In grade school we went outside and played after school–baseball, basketball, football, badminton, ping pong, knock hockey. We biked everywhere without helmets.. By 7 you were given free rein of the neigborhood. By 8 my best friend and I walked 2 miles to the nearest big town, disappearing for the day. We had to come home by dark. Our parents didn’t drive us places. We biked or took buses. By 12 my friend and I were taking the bus and subway to go to Manhattan. There were no cell phone.
At 12 I was babysitting at least ten hours a week. That financed the trips into Manhattan to see Broadway shows once or twice a month. This is why parents handled having 6 children better than people now handle having 1. We were all expected to figure out some way of earning money by the time we were 12. For my brothers, it was paper routes.
Now we come to the hard part, the explanation that severely troubles my feminist mind and heart. We all had mothers at home. Even lower middle class families with many children could bring up a family on one salary. By today’s standards our life was austere. We made our own fun. Cynics sometimes think feminism was the creature of late 20th century industrial capitalism. Why couldn’t one salary support a family when women went back to work? Did women’s joining the work force hide that salaries were stagnating. I realize things were different in African American familes where women always had to work. I led a sheltered life. The only single-parent families I knew were the result of widowhood.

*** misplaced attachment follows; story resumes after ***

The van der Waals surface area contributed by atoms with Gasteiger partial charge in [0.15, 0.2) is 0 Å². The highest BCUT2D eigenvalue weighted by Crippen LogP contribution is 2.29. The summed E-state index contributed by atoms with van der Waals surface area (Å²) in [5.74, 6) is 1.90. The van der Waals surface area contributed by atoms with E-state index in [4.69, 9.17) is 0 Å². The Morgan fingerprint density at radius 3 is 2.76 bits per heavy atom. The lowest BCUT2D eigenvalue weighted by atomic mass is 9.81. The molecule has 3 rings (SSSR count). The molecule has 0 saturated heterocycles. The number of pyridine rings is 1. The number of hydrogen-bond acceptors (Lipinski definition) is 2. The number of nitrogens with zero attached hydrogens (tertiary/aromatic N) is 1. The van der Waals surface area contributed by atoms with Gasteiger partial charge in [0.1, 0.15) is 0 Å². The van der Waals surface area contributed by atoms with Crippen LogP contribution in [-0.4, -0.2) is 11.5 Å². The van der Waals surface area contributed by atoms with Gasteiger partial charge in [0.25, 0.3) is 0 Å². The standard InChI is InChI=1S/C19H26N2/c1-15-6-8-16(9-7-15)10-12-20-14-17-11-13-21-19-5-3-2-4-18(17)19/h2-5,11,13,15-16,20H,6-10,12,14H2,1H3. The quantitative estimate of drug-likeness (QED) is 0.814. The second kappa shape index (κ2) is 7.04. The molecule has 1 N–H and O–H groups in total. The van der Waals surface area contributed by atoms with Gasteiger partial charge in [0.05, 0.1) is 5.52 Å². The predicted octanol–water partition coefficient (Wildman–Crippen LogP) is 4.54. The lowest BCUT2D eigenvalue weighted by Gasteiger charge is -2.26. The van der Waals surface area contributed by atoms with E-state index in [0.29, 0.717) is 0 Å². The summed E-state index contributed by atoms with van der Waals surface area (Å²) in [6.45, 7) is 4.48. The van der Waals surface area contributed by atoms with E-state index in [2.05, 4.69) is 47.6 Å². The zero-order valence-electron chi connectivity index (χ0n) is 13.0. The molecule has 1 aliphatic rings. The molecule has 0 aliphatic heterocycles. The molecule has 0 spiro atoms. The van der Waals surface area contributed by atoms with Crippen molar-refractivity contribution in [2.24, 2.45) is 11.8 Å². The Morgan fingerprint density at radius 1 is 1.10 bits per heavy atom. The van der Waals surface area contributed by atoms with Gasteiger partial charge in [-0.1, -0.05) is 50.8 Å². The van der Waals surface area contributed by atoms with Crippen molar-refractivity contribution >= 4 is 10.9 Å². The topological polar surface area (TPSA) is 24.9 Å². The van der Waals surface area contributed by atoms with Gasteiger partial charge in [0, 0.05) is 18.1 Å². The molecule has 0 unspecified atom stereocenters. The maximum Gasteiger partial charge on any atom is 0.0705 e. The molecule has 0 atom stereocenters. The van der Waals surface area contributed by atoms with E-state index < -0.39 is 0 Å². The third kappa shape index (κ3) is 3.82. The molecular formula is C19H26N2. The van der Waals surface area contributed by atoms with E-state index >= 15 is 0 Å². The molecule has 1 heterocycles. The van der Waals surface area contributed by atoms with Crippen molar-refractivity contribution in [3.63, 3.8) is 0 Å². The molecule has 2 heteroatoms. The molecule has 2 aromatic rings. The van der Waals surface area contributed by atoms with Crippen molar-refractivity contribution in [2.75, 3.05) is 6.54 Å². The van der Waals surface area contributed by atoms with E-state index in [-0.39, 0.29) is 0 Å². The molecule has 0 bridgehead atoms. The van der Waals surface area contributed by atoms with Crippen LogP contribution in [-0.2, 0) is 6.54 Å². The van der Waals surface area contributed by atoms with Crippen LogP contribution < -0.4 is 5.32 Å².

I loathe the stereotype of 50s mothers presented in TV shows and movies. Long island had been farmland. Communities had to be created. There were not enough schools, few churches, community organizations, or libraries. Libraries were run by volunteers. My parents raised money for a Catholic school, church, rectory, and convent. There were few social workers. Churches took responsibility for the poor and the wretched. Women routinely took care of their sick and aging parents in their own homes.
I am not glorifying my past. But certainly the 50s and 60s were much better times to be a child. We didn’t go to day care, nursery school, or after school activities. There was a limit to how much trouble teenagers could get up to in homes where an adult was always there. Denigrating the 50s too often become a way of discrediting the tremendous contributions of those supposedly oppressed housewives, who raised 4, 5, or 6 kids, who gardened, canned the produce, sewed the family clothes, took care of aging parents, made every penny count. Mad Men and Revolutionary Road don’t portray any woman I ever knew.